Some stars that exist in some of these globular clusters appear to be older than their galaxies because of this. After the basic formation of galaxies, the infant will begin to travel through space merging and acquiring other nearby dwarf galaxies. This evolutionary step is actually important in the main formation of the galaxy. Our milky way galaxy followed the same pathway to get to this level.

The sparkler is currently swallowing dwarf galaxies as it travels. After merging with these new galactic worlds, it will take a while before the entire material of the newly acquired galaxies will fully become part of the cannibalizing galaxy.

Comparing the Future of Sparkler to that of the Milky Way Galaxy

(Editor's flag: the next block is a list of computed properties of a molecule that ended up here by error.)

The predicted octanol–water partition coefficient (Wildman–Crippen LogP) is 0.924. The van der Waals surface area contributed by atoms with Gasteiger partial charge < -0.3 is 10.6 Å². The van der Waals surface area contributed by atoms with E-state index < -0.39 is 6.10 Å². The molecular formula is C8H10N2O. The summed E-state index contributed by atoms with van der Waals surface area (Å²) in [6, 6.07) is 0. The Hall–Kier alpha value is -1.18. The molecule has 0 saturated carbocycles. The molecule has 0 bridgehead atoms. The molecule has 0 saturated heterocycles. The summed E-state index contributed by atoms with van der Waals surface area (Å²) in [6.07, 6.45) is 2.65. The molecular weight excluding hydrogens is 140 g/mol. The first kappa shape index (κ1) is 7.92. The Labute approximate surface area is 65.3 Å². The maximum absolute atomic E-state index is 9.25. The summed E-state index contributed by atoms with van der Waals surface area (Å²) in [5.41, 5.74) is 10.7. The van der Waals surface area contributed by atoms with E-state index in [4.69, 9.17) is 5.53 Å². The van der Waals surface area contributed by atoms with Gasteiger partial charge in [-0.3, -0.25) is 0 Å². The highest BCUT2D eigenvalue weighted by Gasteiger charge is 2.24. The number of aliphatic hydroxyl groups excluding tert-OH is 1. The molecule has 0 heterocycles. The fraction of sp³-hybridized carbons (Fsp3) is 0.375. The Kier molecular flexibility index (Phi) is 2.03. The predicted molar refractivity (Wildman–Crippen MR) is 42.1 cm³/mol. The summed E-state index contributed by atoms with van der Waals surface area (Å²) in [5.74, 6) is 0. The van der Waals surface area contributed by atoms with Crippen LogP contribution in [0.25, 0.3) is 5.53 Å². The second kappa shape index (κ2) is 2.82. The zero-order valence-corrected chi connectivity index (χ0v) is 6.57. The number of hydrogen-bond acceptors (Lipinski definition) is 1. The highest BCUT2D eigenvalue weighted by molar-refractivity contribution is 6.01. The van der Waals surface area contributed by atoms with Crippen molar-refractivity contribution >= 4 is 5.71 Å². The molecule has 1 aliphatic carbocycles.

Data provided by NASA James Webb Space Telescope about the Sparkler has revealed that the galaxy will likely follow the same evolutionary path as the Milky Way galaxy the Sparkler only has about 3 percent mass of our home galaxy.

This implies that the newly spotted galaxy will still have to travel and consume smaller galaxies to match the current mass of the Milky Way. Since astronomers have spotted this fascinating galactic world, they will continue to study it to understand how our home galaxy evolved to become this big.

One of the professors that have been studying galaxies and their clusters is Professor Duncan Forbes of Swinburne University in Australia. He recently studied the Sparkler and its clusters with Professor Aaron Romanowsky of San Jose State University in California. Both scientists were amazed by the discovery that they made from the observation.